Number four, we shutdown our development pipeline and eliminated 70 plus development positions, this included stopping the three projects that were under construction. We’ll open all five remaining unfinished projects this year. All vacant land as enlisted for sale with unencumbered property serving as collateral for the settlement with our German lenders.

Number five, we exited our lender defaulted Fountains joint venture, where we had operating deficit obligations and income support guarantees to our lenders and partner. Prior to discontinuing funding our default interest and guaranteed partner returns in January 2009, we had funded approximately $27 million under these recourse arrangements.

We exchanged land with a $12.9 million book value and agreed to transition management for a low fee to facilitate this exit. Number six, we agreed with our majority lenders representing seven of the nine loans in Germany to a restructuring agreement effectively severing Sunrise from its corporate recourse obligations. As these lenders had significant claims, the settlement consideration provided by Sunrise was material to the company.

We transferred all of our unencumbered assets for interest in 21 properties over to these lenders via mortgage interest against the properties, with up to 5 million shares of common stock, for a released of our monetary obligations. The appraised value of the 21 land parcels and buildings was $71 million and we agreed to guarantee 80% of that was repaid over 30 months.

We also agreed to manage and fund the operations of the properties for the earlier of December 31, 2010 or until they were sold. We reserve places for two other lenders and couple of other creditors in the restructure agreement. The unsecured claims for these two lenders could approach $15 million. Final documentation is not yet complete and will be complex.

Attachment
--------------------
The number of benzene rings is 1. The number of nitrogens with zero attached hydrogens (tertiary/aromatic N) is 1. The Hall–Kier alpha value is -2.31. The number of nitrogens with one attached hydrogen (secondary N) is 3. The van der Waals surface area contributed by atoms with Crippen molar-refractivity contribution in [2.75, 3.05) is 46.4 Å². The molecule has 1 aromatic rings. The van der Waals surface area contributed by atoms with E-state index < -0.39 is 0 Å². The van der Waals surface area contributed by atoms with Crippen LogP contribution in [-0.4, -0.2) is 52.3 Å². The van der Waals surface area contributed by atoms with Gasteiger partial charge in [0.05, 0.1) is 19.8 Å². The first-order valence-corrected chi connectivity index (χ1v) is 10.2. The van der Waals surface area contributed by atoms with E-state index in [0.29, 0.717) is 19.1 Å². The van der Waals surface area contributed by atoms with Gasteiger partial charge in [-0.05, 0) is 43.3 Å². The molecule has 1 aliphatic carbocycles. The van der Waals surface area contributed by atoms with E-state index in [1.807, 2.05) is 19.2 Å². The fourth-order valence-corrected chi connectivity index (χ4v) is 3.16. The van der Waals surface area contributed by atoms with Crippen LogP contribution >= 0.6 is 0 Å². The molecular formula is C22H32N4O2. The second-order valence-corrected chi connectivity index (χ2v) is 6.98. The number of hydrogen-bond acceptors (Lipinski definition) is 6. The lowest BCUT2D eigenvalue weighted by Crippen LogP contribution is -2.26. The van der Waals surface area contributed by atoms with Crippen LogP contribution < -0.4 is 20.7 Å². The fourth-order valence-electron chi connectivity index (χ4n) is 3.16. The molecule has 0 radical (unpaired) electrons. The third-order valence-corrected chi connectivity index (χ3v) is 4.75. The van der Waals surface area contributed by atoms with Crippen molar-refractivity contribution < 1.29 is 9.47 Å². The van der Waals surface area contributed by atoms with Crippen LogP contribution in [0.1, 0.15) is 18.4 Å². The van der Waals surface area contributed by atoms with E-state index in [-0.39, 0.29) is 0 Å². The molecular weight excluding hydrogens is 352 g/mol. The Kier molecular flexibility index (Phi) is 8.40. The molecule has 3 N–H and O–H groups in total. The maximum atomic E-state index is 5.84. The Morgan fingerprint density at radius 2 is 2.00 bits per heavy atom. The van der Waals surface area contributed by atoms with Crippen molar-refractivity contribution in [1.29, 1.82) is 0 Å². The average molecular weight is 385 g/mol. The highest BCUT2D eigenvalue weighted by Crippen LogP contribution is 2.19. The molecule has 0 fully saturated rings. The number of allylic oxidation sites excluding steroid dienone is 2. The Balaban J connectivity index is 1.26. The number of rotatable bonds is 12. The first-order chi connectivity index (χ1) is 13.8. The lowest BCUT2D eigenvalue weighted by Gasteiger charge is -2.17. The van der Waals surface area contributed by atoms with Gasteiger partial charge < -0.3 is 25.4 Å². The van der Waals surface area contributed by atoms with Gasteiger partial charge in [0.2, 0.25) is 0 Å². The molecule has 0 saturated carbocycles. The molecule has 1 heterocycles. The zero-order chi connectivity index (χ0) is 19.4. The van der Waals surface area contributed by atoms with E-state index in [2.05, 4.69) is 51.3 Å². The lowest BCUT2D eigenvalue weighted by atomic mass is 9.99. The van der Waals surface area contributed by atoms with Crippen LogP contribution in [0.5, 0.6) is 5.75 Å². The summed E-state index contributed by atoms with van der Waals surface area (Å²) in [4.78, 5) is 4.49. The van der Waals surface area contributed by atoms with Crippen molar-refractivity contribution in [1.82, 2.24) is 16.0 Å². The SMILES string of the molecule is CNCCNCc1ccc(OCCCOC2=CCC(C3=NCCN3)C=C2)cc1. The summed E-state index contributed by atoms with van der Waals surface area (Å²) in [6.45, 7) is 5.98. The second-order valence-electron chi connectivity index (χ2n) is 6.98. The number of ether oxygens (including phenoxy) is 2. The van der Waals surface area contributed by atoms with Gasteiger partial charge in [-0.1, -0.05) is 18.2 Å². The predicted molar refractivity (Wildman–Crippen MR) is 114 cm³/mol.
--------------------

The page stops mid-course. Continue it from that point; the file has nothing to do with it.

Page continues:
Number seven, we executed a purchase of sale agreement for 21 operating properties with Brookdale for $240 million or will generate approximately $60 million in cash proceeds. We expect this deal to close later this month, if it closes as expected, $25 million will repay our line of credit, $20 million will be escrowed to settle other claims of the company and the balance will be available for working capital. This sale also eliminates approximately $3 million of credit currently outstanding under letters of credit.

Number eight, we have also amended our line of credit. Assuming the Brookdale transaction closes and we make the $25 million required pay down. Our line of credit will extend through December 2010, if Brookdale does not close, we may up to June 30, 2010 provide a leading against the 21 Brookdale properties with a pay down on the line of $5 million and a fee and still obtain the extension, otherwise the loan will default on June 30, 2010.